I doubt there breathes a motorcyclist who has not seen crash bars on a BMW GS, or most any ADV bike, for that matter. Many are ridden off-road, so it’s natural to install them to protect the machine, especially for the boxer GSes. The protruding cylinder heads hang out in the wind, tempting fate that the rider will take an expensive fall.However, the GS is not BMW Motorrad’s only boxer-powered motorcycle. Although the other models are not designed for off-road use, they have the same potential to require costly repairs when tipped over, or in a more serious mishap. On BMW’s R 1250 RT, R 1250 R, and R 1250 RS, a pair of frame sliders, as seen on many bikes, will not provide the needed protection.
I want robust engine protection for my R 1250 RS, even though I will never ride this bike in the dirt. As I’ve said numerous times, off-road to me is a gravel parking lot. I searched online for crash bars and found quite a few, including BMW’s offerings.I’m testing SW-Motech’s crash bars, cylinder guards, and engine guard for several reasons. Functionally, I like the German-made or engineered construction quality and the four-point mounting (versus three in other cases). I also like the pieces from a styling aspect, and the availability in black.Further, I wanted to get all components from one manufacturer to ensure they all fit together, avoiding some of the problems Editor At Large Neil Wyenn has had on the Ultimate Motorcycling Yamaha Ténéré 700 Project Bike. As it was, I had to remove the OEM engine guards to allow fitment. That’s okay with me, as these engine guards are more for looks than protection.The three protection units were shipped by SW-Motech in possibly the best packing I’ve ever seen, and they arrived in flawless condition. Mounting hardware and instructions are included with each item, so getting organized is easy. The quality and appearance of all components are top-notch, as is the powdercoating on each piece, which is a pretty close match to my RS’s black frame. So far, so good.The SW-Motech cylinder guards ($271 MSRP) mount on the cylinder heads and have a sleek appearance.The SW-Motech crash bars ($325 MSRP) show the same quality of construction and finish as the previous parts. They are steel, 27mm in diameter, and supported at four points around each head. Stainless steel is available for an additional $75, though not in black. I believe this design is superior to those crash bars that only have two or three support points. These are serious business. Care must be taken to not mess up this install, as I will describe later.A pal told me I really don’t need the belly-pan protecting SW-Motech engine guard ($284 MSRP) for street riding, and he’s likely correct. However, it looks great and is built like a tank. Its quarter-inch high-strength aluminum is perfectly welded and appears to have what it takes to fend off any intrusions.Installation of the cylinder guards is straightforward. The tolerances for the pre-drilled holes are tight, so attention must be paid to carefully lining up the new mounting bolts. One does not want to cross-thread the existing holes in the aluminum heads. No, no, no. Budget 45 minutes for this.The engine guard installation is fast and easy. There is plenty of room under the bike while on the center stand to access the existing holes in the engine case—15 minutes here.The crash bars are a bit more intimidating, with somewhat complicated instructions. They consist mainly of lines and arrows pointing to the four legs on each side and what must be removed and then affixed with what bolt, nut, and washer. The all-in-one drawing with lines jogging around other elements adds to the confusion. At first glance, I told myself I’d let the local dealer do the job. However, it was Friday, and I wanted to get this done.This review is not an installation guide, but my advice is this: Read every detail of the instructions three times. Then have a cup of coffee and read them two more times. Be sure you have an 18mm deep socket to remove the long support bolt behind the engine, which you replace with a new one. It took me two trips to the hardware store because I did not yet own a metric deep socket set. Because the nut is deep in the frame and can only be eyeballed, I thought it was a common 17mm head. So, to save money, I just bought the 17, but no. The store didn’t have a single 18mm, so now I own the whole set.Other tools required are mostly Torx and hex-head socket bits because you’ll need some leverage. A torque wrench is necessary for those that don’t just do torque by feel, some medium-strength threadlocker, and a bottle jack or other support for the motor when you pull the bolt. I did support the engine and did not feel any shift when I pulled the bolt, which I credit to the support.It took about three hours to install the three items. The results look awesome, and they are solid.I am happy to have the SW-Motech engine protection on my BMW R 1250 RS, and the low-mounted approximately 22 pounds I added disappears while riding. Hey, it all looks really professional now, and I need all the help I can get.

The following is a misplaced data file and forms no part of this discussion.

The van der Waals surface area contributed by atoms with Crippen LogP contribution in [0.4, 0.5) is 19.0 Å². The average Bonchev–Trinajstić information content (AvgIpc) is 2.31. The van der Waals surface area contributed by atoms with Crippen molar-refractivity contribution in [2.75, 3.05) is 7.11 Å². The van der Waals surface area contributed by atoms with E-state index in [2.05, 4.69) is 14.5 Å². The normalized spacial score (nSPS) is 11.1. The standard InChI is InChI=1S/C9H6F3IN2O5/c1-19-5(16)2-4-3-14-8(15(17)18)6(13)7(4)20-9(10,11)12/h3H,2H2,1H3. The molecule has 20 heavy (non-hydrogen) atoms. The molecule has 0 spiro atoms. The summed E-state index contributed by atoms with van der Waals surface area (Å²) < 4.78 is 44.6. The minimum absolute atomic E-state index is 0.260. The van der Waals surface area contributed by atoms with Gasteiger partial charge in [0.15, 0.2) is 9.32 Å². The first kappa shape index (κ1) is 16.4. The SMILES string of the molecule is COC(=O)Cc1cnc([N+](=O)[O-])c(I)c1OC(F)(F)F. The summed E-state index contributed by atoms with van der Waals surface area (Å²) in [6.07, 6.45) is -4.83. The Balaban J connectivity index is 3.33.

This Podcast is also brought to you by the new modular helmet from Schuberth, the C5. The C5 blends safety with light weight and amazing quietness. Visit Schuberth.com for more information.
This week, in the first segment Editor Don Williams talks to us about the new Kawasaki Versys 650 LT. It’s the middleweight ADV style machine that uses the same 650 parallel twin motor as the Ninja 650, so it’s an excellent performer in a user-friendly, good looking package.
In the second segment, I chat with one of my dearest industry friends—now retired Honda PR executive, Jon Seidel. Jon’s fascinating career spans some 30 years with Big Red, and gave him some great experiences with some incredible machines. I was fortunate enough to be invited on many of the press launches that he organized. His new project is documenting and saving many of the old archives from years gone by—and incidentally, if you have anything that may be of value to the project, please contact us by email at firstname.lastname@example.org and we’ll pass it all on to Jon.
So on that note, from all of us here at Ultimate Motorcycling, we hope you enjoy this episode!